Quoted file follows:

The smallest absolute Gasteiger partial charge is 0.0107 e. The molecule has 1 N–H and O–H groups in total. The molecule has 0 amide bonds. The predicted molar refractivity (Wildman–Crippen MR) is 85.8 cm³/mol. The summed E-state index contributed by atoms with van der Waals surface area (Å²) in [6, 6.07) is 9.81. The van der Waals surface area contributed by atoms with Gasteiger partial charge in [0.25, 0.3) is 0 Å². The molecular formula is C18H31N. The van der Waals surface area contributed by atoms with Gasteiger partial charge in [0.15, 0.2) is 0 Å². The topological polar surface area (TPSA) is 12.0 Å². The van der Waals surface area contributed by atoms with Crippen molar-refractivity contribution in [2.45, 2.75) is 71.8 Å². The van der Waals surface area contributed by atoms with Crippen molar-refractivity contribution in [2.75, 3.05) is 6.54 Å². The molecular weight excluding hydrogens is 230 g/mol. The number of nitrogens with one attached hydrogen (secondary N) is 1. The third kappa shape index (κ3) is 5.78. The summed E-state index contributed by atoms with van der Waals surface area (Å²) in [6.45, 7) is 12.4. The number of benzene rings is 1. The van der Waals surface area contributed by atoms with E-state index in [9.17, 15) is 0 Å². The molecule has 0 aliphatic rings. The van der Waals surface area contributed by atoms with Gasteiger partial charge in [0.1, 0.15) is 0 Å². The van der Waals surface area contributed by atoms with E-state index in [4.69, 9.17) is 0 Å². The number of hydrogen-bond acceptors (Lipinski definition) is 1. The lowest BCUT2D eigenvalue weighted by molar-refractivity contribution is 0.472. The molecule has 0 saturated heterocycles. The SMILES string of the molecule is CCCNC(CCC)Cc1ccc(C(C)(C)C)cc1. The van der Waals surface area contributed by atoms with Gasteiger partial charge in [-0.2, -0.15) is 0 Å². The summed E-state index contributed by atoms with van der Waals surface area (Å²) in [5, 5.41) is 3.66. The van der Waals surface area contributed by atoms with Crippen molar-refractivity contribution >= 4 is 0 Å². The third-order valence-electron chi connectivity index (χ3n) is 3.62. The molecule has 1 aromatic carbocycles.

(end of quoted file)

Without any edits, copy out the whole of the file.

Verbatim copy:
The smallest absolute Gasteiger partial charge is 0.0107 e. The molecule has 1 N–H and O–H groups in total. The molecule has 0 amide bonds. The predicted molar refractivity (Wildman–Crippen MR) is 85.8 cm³/mol. The summed E-state index contributed by atoms with van der Waals surface area (Å²) in [6, 6.07) is 9.81. The van der Waals surface area contributed by atoms with Gasteiger partial charge in [0.25, 0.3) is 0 Å². The molecular formula is C18H31N. The van der Waals surface area contributed by atoms with Gasteiger partial charge in [0.15, 0.2) is 0 Å². The topological polar surface area (TPSA) is 12.0 Å². The van der Waals surface area contributed by atoms with Crippen molar-refractivity contribution in [2.45, 2.75) is 71.8 Å². The van der Waals surface area contributed by atoms with Crippen molar-refractivity contribution in [2.75, 3.05) is 6.54 Å². The molecular weight excluding hydrogens is 230 g/mol. The number of nitrogens with one attached hydrogen (secondary N) is 1. The third kappa shape index (κ3) is 5.78. The summed E-state index contributed by atoms with van der Waals surface area (Å²) in [6.45, 7) is 12.4. The number of benzene rings is 1. The van der Waals surface area contributed by atoms with E-state index in [9.17, 15) is 0 Å². The molecule has 0 aliphatic rings. The van der Waals surface area contributed by atoms with Gasteiger partial charge in [0.1, 0.15) is 0 Å². The van der Waals surface area contributed by atoms with E-state index in [4.69, 9.17) is 0 Å². The number of hydrogen-bond acceptors (Lipinski definition) is 1. The lowest BCUT2D eigenvalue weighted by molar-refractivity contribution is 0.472. The molecule has 0 saturated heterocycles. The SMILES string of the molecule is CCCNC(CCC)Cc1ccc(C(C)(C)C)cc1. The van der Waals surface area contributed by atoms with Gasteiger partial charge in [-0.2, -0.15) is 0 Å². The summed E-state index contributed by atoms with van der Waals surface area (Å²) in [5, 5.41) is 3.66. The van der Waals surface area contributed by atoms with Crippen molar-refractivity contribution >= 4 is 0 Å². The third-order valence-electron chi connectivity index (χ3n) is 3.62. The molecule has 1 aromatic carbocycles.